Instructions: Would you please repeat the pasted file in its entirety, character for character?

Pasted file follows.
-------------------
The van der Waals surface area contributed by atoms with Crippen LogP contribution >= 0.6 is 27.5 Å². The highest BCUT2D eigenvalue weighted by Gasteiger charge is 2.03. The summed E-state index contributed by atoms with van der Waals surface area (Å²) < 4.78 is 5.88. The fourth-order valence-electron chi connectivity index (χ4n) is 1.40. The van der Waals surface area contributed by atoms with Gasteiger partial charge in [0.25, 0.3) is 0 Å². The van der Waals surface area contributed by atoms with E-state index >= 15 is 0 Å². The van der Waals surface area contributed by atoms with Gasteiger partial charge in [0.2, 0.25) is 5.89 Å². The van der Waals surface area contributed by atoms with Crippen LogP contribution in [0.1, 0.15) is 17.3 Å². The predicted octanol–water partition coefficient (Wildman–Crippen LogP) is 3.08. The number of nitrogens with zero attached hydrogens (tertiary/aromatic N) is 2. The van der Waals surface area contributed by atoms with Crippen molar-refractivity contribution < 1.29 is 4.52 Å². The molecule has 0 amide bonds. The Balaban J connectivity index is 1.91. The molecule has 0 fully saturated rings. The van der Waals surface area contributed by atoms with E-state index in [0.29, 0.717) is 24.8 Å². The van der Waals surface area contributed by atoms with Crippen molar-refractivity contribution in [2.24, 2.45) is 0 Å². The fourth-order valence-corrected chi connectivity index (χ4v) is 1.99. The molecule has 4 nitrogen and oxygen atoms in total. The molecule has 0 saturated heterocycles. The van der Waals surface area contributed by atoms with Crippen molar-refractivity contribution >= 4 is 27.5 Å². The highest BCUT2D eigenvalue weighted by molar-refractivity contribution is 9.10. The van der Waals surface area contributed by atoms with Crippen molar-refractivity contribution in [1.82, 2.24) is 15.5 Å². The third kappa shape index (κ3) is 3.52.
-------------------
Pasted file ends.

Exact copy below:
The van der Waals surface area contributed by atoms with Crippen LogP contribution >= 0.6 is 27.5 Å². The highest BCUT2D eigenvalue weighted by Gasteiger charge is 2.03. The summed E-state index contributed by atoms with van der Waals surface area (Å²) < 4.78 is 5.88. The fourth-order valence-electron chi connectivity index (χ4n) is 1.40. The van der Waals surface area contributed by atoms with Gasteiger partial charge in [0.25, 0.3) is 0 Å². The van der Waals surface area contributed by atoms with E-state index >= 15 is 0 Å². The van der Waals surface area contributed by atoms with Gasteiger partial charge in [0.2, 0.25) is 5.89 Å². The van der Waals surface area contributed by atoms with Crippen LogP contribution in [0.1, 0.15) is 17.3 Å². The predicted octanol–water partition coefficient (Wildman–Crippen LogP) is 3.08. The number of nitrogens with zero attached hydrogens (tertiary/aromatic N) is 2. The van der Waals surface area contributed by atoms with Crippen molar-refractivity contribution < 1.29 is 4.52 Å². The molecule has 0 amide bonds. The Balaban J connectivity index is 1.91. The molecule has 0 fully saturated rings. The van der Waals surface area contributed by atoms with E-state index in [0.29, 0.717) is 24.8 Å². The van der Waals surface area contributed by atoms with Crippen molar-refractivity contribution in [2.24, 2.45) is 0 Å². The fourth-order valence-corrected chi connectivity index (χ4v) is 1.99. The molecule has 4 nitrogen and oxygen atoms in total. The molecule has 0 saturated heterocycles. The van der Waals surface area contributed by atoms with Crippen molar-refractivity contribution >= 4 is 27.5 Å². The highest BCUT2D eigenvalue weighted by molar-refractivity contribution is 9.10. The van der Waals surface area contributed by atoms with Crippen molar-refractivity contribution in [1.82, 2.24) is 15.5 Å². The third kappa shape index (κ3) is 3.52.